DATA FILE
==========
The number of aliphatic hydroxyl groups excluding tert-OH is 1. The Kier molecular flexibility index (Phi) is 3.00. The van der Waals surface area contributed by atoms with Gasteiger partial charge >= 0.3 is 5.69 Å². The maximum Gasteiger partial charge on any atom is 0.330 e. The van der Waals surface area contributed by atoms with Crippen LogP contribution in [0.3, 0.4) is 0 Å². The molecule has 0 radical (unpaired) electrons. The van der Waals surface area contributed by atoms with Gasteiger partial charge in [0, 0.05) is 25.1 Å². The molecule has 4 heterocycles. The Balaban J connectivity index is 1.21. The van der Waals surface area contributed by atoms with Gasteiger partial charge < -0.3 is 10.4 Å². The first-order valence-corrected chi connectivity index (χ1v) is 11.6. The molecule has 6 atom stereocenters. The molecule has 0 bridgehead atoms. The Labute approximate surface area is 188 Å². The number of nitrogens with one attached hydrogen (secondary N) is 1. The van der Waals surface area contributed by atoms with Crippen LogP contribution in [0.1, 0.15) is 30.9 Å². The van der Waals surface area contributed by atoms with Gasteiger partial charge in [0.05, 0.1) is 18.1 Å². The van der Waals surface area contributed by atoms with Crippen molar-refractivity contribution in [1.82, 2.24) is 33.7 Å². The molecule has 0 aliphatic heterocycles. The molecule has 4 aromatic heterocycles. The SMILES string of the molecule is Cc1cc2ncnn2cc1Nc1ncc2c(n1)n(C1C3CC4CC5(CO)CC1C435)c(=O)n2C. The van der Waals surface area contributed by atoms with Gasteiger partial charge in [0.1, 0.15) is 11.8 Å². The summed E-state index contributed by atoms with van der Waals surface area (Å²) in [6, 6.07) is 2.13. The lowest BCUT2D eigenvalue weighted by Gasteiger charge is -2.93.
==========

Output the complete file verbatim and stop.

The number of aliphatic hydroxyl groups excluding tert-OH is 1. The Kier molecular flexibility index (Phi) is 3.00. The van der Waals surface area contributed by atoms with Gasteiger partial charge >= 0.3 is 5.69 Å². The maximum Gasteiger partial charge on any atom is 0.330 e. The van der Waals surface area contributed by atoms with Crippen LogP contribution in [0.3, 0.4) is 0 Å². The molecule has 0 radical (unpaired) electrons. The van der Waals surface area contributed by atoms with Gasteiger partial charge in [0, 0.05) is 25.1 Å². The molecule has 4 heterocycles. The Balaban J connectivity index is 1.21. The van der Waals surface area contributed by atoms with Gasteiger partial charge < -0.3 is 10.4 Å². The first-order valence-corrected chi connectivity index (χ1v) is 11.6. The molecule has 6 atom stereocenters. The molecule has 0 bridgehead atoms. The Labute approximate surface area is 188 Å². The number of nitrogens with one attached hydrogen (secondary N) is 1. The van der Waals surface area contributed by atoms with Crippen LogP contribution in [0.1, 0.15) is 30.9 Å². The van der Waals surface area contributed by atoms with Gasteiger partial charge in [0.05, 0.1) is 18.1 Å². The van der Waals surface area contributed by atoms with Crippen molar-refractivity contribution in [1.82, 2.24) is 33.7 Å². The molecule has 0 aliphatic heterocycles. The molecule has 4 aromatic heterocycles. The SMILES string of the molecule is Cc1cc2ncnn2cc1Nc1ncc2c(n1)n(C1C3CC4CC5(CO)CC1C435)c(=O)n2C. The van der Waals surface area contributed by atoms with Gasteiger partial charge in [0.1, 0.15) is 11.8 Å². The summed E-state index contributed by atoms with van der Waals surface area (Å²) in [6, 6.07) is 2.13. The lowest BCUT2D eigenvalue weighted by Gasteiger charge is -2.93.